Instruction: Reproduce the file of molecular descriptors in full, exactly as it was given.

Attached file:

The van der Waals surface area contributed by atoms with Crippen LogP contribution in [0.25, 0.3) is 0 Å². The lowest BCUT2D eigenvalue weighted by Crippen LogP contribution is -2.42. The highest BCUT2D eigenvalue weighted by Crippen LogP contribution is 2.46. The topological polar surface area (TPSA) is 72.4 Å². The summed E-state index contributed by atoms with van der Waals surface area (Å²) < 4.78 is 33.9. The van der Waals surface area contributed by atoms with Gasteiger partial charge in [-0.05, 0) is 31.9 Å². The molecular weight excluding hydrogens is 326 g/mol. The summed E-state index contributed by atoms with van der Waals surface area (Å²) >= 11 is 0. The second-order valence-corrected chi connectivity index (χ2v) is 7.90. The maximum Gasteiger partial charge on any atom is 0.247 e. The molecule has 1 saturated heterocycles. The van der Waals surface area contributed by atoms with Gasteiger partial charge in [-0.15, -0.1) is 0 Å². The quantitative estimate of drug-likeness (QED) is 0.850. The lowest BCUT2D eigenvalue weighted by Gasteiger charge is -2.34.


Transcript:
The van der Waals surface area contributed by atoms with Crippen LogP contribution in [0.25, 0.3) is 0 Å². The lowest BCUT2D eigenvalue weighted by Crippen LogP contribution is -2.42. The highest BCUT2D eigenvalue weighted by Crippen LogP contribution is 2.46. The topological polar surface area (TPSA) is 72.4 Å². The summed E-state index contributed by atoms with van der Waals surface area (Å²) < 4.78 is 33.9. The van der Waals surface area contributed by atoms with Gasteiger partial charge in [-0.05, 0) is 31.9 Å². The molecular weight excluding hydrogens is 326 g/mol. The summed E-state index contributed by atoms with van der Waals surface area (Å²) >= 11 is 0. The second-order valence-corrected chi connectivity index (χ2v) is 7.90. The maximum Gasteiger partial charge on any atom is 0.247 e. The molecule has 1 saturated heterocycles. The van der Waals surface area contributed by atoms with Gasteiger partial charge in [-0.15, -0.1) is 0 Å². The quantitative estimate of drug-likeness (QED) is 0.850. The lowest BCUT2D eigenvalue weighted by Gasteiger charge is -2.34.